In the summer of 1558 Robert and Amy Dudley were looking for a suitable residence of their own in order to settle in Norfolk; nothing came of this, however, before the death of Queen Mary I in November 1558.[18] Upon the accession of Elizabeth I Robert Dudley became Master of the Horse and his place was now at court at almost constant attendance on the Queen.[19] By April 1559 Queen Elizabeth seemed to be in love with Lord Robert, and several diplomats reported that some at court already speculated that the Queen would marry him, "in case his wife should die",[20] as Lady Dudley was very ill in one of her breasts.[note 2] Very soon court observers noted that Elizabeth never let Robert Dudley from her side.[21] He visited his wife at Throcking for a couple of days at Easter 1559, and Amy Dudley came to London in May 1559 for about a month.[22] At this time, on 6 June, the new Spanish ambassador de Quadra wrote that her health had improved, but that she was careful with her food.[23] She also made a trip to Suffolk; by September she was residing in the house of Sir Richard Verney at Compton Verney in Warwickshire.[24]

By the autumn of 1559 several foreign princes were vying for the Queen's hand; indignant at Elizabeth's little serious interest in their candidate,[25] the Spanish ambassador de Quadra and his Imperial colleague were informing each other and their superiors that Lord Robert was sending his wife poison and that Elizabeth was only fooling them, "keeping Lord Robert's enemies and the country engaged with words until this wicked deed of killing his wife is consummated".[26] Parts of the nobility also held Dudley responsible for Elizabeth's failure to marry, and plots to assassinate him abounded[27] In March 1560 de Quadra informed Philip II: "Lord Robert told somebody … that if he live another year he will be in a very different position from now. … They say that he thinks of divorcing his wife."[28] Lady Amy never saw her husband again after her London visit in 1559. A projected trip of his to visit her and other family never materialized.[29] Queen Elizabeth did not really allow her favourite a wife; according to a contemporary court chronicle, he "was commanded to say that he did nothing with her, when he came to her, as seldom he did".[9]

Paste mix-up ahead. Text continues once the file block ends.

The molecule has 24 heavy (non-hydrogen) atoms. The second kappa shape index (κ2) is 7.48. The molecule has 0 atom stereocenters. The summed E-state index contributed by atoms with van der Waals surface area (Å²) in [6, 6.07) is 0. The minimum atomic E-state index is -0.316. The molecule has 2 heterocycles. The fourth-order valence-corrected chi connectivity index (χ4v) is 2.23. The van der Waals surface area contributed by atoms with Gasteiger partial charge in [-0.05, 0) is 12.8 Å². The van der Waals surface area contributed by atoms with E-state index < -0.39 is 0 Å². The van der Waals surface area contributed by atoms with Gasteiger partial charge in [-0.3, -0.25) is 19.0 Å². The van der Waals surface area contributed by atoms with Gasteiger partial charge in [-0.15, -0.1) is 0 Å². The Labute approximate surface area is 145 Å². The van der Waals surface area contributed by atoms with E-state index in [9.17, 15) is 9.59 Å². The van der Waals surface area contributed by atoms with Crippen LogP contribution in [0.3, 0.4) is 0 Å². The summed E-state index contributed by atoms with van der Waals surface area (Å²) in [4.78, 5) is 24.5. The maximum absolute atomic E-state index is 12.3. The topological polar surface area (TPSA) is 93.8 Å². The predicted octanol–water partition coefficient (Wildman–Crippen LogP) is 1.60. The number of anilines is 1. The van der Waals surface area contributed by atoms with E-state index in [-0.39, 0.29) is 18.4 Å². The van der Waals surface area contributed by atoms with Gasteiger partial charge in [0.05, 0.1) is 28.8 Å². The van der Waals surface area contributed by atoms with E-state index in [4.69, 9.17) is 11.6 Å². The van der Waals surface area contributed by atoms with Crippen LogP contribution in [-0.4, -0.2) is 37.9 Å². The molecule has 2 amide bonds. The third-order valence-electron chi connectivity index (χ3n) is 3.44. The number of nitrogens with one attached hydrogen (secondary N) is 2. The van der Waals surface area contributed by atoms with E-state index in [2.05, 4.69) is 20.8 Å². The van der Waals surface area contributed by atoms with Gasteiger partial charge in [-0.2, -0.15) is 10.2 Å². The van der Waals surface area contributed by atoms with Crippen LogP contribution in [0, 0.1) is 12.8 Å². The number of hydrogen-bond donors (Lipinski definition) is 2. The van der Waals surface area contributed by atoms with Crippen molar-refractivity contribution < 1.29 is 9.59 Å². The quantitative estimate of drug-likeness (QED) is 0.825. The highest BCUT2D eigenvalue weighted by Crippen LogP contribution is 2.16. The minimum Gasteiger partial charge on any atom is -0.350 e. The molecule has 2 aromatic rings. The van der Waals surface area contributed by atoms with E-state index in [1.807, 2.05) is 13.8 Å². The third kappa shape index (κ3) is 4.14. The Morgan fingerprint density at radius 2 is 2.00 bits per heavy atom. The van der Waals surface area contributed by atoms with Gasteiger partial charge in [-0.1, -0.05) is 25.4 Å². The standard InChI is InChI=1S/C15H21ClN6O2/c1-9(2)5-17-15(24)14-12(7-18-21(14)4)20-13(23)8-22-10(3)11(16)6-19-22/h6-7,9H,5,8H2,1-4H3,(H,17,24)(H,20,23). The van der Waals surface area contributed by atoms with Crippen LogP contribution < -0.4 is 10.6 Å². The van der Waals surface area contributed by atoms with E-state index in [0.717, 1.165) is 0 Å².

From December 1559 Amy Dudley lived at Cumnor Place, near Abingdon in Berkshire (now Oxfordshire).[30] The house, an altered 14th century monastic complex, was rented by a friend of the Dudleys and possible relative of Amy's, Sir Anthony Forster.[13] He lived there with his wife and Mrs. Odingsells and Mrs. Owen, relations of the house's owner.[31] Lady Dudley's chamber was a large, sumptuous upper story apartment, the best of the house, with a separate entrance and staircase leading up to it. At the house's rear there were a terrace garden, a pond, and a deer park.[32] Amy Dudley received the proceeds of the Robsart estate directly into her hands and largely paid for her own household,[33] which comprised about 10 servants.[13] She regularly ordered dresses and finery as accounts and a letter from her of as late as 24 August 1560 show. She also received presents from her husband.[34]

Death and inquest[edit]